During the first years the work was supported solely by sporadic private donations. The first organization which regularly gave support to ACOMA was AMENCAR ("Amparo ao Menor Carente", "Support for the Destitute Child"). From 1981 on there has been an agreement with the city administration supporting some children aged 7-14. ACOMA counts presently upon the support of the following organizations:

Agreement with the city administration, for the majority of children aged 0-14.
Agreement with AMENCAR and Abrinq (Association of Producers of Playthings) Foundation.
Agreement with SENAI ("National Industries Service") for the basic professional courses.
Contributions by ACOMA members.
Contributions from some enterprises and institutions, as well as from the Associação Tobias (Tobias Association).
"Godparents" and benefactors in Brazil and Europe.
Support from international organizations for specific projects.

Donations may be made by way of deposit to Banco Itaú, branch 192 ("Borba Gato"), account 26329-1. Checks may be sent directly to the address at the beginning of this page.

Selling of products from the various workshops such as cabinetmaking, weaving, dolls, etc. and from the bakery, at the favela store: Rua Vitalina Grassman, 290, tel. (011)-542-2426 (from abroad: +55-11-542-2426).


Bundesverdienstkreuz, 1987 (Germany's Merit Cross)
Itaú-Unicef Prize, 1995 (citation)
Incentive to Culture, 1995 (City of São Paulo)
Fraternity Prize of Legião da Boa Vontade ("Goodwill Legion"), 1996
Good Efficiency Prize (Kanitz Foundation, Brazil), 1997
Pestalozzi Prize (Pestalozzi Foundation, Germany), 1997
Coca-Cola Prize: Youth Theater (special category), 1998
"Action Child" Prize, Brazilian Federal Government, 1998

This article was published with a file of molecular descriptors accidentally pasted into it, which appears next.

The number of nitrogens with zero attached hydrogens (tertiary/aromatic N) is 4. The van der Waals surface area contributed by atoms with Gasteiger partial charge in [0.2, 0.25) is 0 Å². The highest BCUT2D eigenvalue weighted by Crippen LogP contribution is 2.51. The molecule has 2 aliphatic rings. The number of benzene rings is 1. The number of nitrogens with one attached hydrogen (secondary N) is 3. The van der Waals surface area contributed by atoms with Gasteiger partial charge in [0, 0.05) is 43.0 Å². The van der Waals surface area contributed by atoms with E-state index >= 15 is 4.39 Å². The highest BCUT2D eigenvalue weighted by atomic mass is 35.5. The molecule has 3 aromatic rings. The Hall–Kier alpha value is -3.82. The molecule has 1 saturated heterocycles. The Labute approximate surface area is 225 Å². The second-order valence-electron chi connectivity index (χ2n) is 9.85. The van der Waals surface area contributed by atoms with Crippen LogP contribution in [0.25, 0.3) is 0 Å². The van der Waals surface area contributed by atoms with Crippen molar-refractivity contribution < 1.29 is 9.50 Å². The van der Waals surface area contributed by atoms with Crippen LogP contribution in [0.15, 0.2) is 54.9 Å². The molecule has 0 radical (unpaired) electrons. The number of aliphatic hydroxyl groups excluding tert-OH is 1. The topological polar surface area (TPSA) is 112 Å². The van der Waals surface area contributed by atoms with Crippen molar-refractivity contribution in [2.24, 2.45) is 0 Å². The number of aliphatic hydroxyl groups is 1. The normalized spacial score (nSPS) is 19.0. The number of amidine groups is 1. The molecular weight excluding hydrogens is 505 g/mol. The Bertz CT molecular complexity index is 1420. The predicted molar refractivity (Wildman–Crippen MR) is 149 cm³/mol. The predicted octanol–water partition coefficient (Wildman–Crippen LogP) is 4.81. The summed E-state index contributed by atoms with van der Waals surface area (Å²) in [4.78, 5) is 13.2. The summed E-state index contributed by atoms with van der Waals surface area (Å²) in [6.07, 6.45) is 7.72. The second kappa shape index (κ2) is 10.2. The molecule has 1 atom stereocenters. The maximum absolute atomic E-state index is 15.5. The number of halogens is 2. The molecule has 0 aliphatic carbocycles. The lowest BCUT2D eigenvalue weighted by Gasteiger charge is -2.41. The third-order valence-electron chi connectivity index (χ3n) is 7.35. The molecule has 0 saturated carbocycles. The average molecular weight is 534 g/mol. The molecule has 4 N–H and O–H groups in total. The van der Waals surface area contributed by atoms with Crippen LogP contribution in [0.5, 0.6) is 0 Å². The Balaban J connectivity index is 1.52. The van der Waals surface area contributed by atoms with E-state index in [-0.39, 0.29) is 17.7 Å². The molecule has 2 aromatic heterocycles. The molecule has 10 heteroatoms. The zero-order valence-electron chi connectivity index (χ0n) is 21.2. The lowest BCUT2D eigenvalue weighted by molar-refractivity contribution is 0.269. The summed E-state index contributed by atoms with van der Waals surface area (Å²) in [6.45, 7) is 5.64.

Ashoka Prize for Innovative Ideas, Brazil 1998
"Child Prize", ABRINQ (Association of Palytoys Producers), Brazil 1998
Paul-Harris-Fellow Prize (Rotary Club)


(All in Portuguese if not noted otherwise)


Bertalot, L. Criança Querida: Dia-a-Dia da Alfabetização [Beloved Child: Day-to-Day of Reading and Writing Instruction]. ACOMA, São Paulo1994.
Bolhinha de Sabão (Livro Infantil) [The Little Soap Bubble, children's book]. ACOMA, São Paulo1996.
Craemer,U. Questão Social [The Social Question]. ACOMA, São Paulo1988.
Craemer,U. Crianças Entre Luz e Sombras [Children Between Light and Darkness]. ACOMA, São Paulo1990.
Craemer,U. Girassol [Livro infantil, em quatro línguas] (Sunflower, Children's Book in 4 Languages), 1990.
Craemer,U. Favela-Kinder [Favela Children, in German]. Verlag Freies Geistesleben, Stuttgart 1980. You may read a translation into English done by Frank Thomas Smith, at the site of his electronic magazine "Southern Cross Review". Please click for the following parts: 1, 2, 3, 4. The whole book is now available in electronic form, from (to locate it, use its search engine giving "favela children").
Craemer,U. Favela Monte Azul [In German]. Verlag Freies Geistesleben, Stuttgart 1987.
Keller, R.J. Criança Querida: Dia-a-Dia na Creche [Beloved Child: Day-to-Day at the Nursery]. ACOMA, São Paulo1994
Onuki, Daisuke. Hear Well - The Históry of the Favela and its Work (in Japanese). Honnuki Inc, Tokyo 1989.
Poemas para Crianças e Educadores [Poems for Children and Educators. ACOMA, São Paulo 1994.
Zoriki, M. Coletânea de Músicas Juninas [A Collection of Tunes for the Brazilian Winter Festivals]. Ed. Antroposófica, São Paulo 1996.


Blaich, M., Pinto, E.F., Craemer, U. Medicina para quem? [Medicine for Whom?]1988.
Campos, J.M. Leite Materno [Mother's Milk].1995.
Floride, Athys. O Homem e o Espírito dos Povos [Man and the Folkspirit]. 1998.
Hartman, O. Antroposofia - um Esboço [Anthroposophy - a Sketch]. 1995.
Schmidt, B. Marionetes e Bonecos - Manual para Teatrinhos [Marionettes and Puppets - a Manual for Little Theaters]. 1995.
Steiner, R. Os Mistérios do México [The Mysteries of Mexico].
Various authors. À Procura da Alma do Povo [In the Search of the Folkspirit]. 1996.
Various authors. Sexualidade [Sexuality]. 1995.
Various authors. AIDS. 1995.


To see a picture of the nursery, please click here.

To see a picture of the carpentry with playthings produced there, please click here.

Translated and maintained by V.W.Setzer -
Last modified May 10, 2000.